Avera Medical Minute: Kids and Anxiety

 students dealing with anxiety
students dealing with anxiety (KSFY)
Published: Dec. 3, 2019 at 4:20 PM CST
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Would you be able to spot if your child is dealing with increasing amounts of anxiety? The symptoms may be different than you think.

One of the major indicators that something is wrong, is a physical complaint, according to Avera Vice President of Behavioral Health Services Dr. Matthew Stanley. "They don't tell you it's anxiety, they just know they have an upset stomach, and it waxes and wanes depending on what's going on in their life, what's going on at school," said Dr. Stanley.

Other common symptoms include frequent headaches or a change in appetite.

The sources of stress and anxiety can come from pressure to belong.

"Sometimes fitting in can be making the basketball team, being able to participate in another extracurricular activity. That's how you identify yourself and create your own group of peers," said Dr. Stanley.

Another new issue for this generation is social media, according to the director of counseling at Bishop O' Gorman Catholic Schools, Kelly Jones. "It's so instant with snapchat, where students know if they're being left out at the moment. So if I get a picture or a snap from somebody and all my friends are there at a party or someone's house or out to eat, and I'm not there, how that makes me feel, right now," said Jones.

"There is not a study I've seen that indicated social media is good for depression or suicidal ideation, most prove the opposite. It is detrimental," said Dr. Stanley.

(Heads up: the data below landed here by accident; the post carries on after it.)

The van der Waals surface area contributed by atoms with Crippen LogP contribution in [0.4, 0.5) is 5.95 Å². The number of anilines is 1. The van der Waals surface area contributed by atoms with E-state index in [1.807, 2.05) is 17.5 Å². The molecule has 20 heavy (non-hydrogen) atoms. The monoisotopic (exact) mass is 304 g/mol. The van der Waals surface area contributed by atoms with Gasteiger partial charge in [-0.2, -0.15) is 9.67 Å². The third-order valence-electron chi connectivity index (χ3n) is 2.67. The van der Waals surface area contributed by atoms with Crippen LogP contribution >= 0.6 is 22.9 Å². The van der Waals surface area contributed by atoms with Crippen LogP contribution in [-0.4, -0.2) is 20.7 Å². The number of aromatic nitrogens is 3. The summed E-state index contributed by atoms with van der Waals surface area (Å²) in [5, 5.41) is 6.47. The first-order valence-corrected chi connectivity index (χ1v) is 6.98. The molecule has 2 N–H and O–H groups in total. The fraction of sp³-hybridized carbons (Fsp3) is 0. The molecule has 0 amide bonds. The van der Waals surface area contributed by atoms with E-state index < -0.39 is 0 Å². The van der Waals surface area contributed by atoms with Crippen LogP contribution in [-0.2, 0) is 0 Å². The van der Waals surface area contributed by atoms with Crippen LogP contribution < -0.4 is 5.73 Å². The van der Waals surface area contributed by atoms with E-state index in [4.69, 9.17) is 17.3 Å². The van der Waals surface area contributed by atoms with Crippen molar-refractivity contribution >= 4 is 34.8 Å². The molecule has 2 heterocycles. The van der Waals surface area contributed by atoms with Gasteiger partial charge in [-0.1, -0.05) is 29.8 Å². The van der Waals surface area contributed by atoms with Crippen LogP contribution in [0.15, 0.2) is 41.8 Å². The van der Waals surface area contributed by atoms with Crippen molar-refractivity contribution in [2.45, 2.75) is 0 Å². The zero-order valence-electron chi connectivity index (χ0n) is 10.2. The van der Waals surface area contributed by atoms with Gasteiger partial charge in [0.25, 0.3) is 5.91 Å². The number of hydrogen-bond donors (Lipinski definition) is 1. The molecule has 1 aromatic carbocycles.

From elementary through graduation, a school counselor can be a starting point for help. Morgan Robey is a counselor at O' Gorman High School. "We have to identify, 'Where is this coming from?' Then we explore that process, and try to understand what it is that we're getting stuck on," said Robey.

Talking through concerns, possible solutions and finding tools to manage anxiety can begin a path to feeling better.

"Sometimes it's as simple as helping them find an intentional safe space to have a reset in their day so that they can help themselves come down from those emotions," said Robey.

A mindfulness room at O' Gorman High School has been created where students have a safe place to go, just to have a reset in the day if they need it. The quiet, dimly-lit room has a soft chair for a retreat. It also has a desk where a student can journal, or de-stress with an adult coloring book. Instead of previous locations like taking refuge in a bathroom stall or locker room, a student can reset in the quiet and then go back to class.

The best scenario is a team effort: friends, family, school counselors and additional behavioral health assistance working together.

"If you take it step by step and look at it in pieces instead of the whole picture that can be overwhelming at times, that really does help," said Jones.

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